But, Bulent Gedikli, one of Erdogan’s aides, disagrees with this caution. “Europe is awash with money. Foreign capital will keep flowing into Turkey, because for those funds there is nowhere else to go,” Gedikli told Aksam newspaper on June 14.
The year to date has been difficult for Turkey. Ankara’s relations with the US are strained over Washington’s support for the Syrian Kurdish YPG militia and the arrest warrants lately issued for some of Erdogan’s security guards following the brawl that erupted outside the Turkish ambassador's residence last month during the Turkish president’s visit to Washington.
Moreover, the government is now deeply involved in the diplomatic crisis that has blown up between Qatar and several Gulf Cooperation Council (GCC) member states, led by Saudi Arabia and also supported by countries including Egypt. Another difficulty is that the Iraqi Kurds are preparing to hold a referendum on independence later this year, a move that could trigger tensions and hostilities across the region.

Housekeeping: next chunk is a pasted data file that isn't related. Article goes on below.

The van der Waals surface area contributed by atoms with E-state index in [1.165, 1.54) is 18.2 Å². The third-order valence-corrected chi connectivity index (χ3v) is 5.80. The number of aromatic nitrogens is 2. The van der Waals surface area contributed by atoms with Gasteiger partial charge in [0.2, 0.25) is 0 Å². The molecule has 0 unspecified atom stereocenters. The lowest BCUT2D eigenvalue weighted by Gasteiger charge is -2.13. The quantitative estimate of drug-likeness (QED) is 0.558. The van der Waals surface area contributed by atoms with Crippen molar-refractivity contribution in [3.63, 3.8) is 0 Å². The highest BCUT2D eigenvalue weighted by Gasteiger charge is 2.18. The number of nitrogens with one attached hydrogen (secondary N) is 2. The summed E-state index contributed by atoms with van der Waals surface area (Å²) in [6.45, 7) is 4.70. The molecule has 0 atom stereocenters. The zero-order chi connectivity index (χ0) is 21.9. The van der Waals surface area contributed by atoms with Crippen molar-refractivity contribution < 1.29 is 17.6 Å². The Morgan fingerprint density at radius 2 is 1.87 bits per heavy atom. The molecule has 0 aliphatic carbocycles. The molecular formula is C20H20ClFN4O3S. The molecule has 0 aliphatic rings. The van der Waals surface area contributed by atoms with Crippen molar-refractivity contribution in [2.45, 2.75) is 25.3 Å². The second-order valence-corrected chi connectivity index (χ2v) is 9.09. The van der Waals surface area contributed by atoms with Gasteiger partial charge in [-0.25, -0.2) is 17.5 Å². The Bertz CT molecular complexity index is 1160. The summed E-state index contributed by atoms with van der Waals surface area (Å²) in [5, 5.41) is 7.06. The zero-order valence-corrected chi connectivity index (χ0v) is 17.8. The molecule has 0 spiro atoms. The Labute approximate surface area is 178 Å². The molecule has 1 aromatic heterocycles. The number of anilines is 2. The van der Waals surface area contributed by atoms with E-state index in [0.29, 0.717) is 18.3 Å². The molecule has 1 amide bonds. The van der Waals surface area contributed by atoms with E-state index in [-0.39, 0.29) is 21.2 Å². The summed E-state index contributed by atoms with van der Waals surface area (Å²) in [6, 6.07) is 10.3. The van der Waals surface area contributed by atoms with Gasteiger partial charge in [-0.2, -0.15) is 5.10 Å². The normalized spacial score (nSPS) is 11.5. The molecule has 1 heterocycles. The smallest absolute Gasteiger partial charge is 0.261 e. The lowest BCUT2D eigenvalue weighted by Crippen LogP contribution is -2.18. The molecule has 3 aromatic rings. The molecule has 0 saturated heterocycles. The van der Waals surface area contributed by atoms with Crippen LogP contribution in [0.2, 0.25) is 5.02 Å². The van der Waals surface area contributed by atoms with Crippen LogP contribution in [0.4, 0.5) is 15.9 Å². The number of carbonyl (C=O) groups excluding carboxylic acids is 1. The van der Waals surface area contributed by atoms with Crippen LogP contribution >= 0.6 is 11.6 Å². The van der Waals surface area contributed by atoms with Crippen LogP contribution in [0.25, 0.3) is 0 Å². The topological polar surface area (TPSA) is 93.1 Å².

It is difficult to predict how all these conflicts will unfold and whether they will affect the Turkish economy. Investors fear that so many domestic tensions and geopolitical risks may distract the government from the urgent structural reforms which are required to address deep-rooted problems such as labour market rigidities and the current account deficit, and put the economy on a sustainable growth path.
Erdogan on June 17 shrugged off concerns over the heavy influence of domestic consumption in securing economic growth. “Strong domestic demand is only an indication of people’s trust in the country and its economy. All indicators point to a swift recovery”, he said. Declaring that “the worst is over for the economy”, Erdogan called on the rating agencies to upgrade Turkey’s credit ratings in light of the latest GDP data.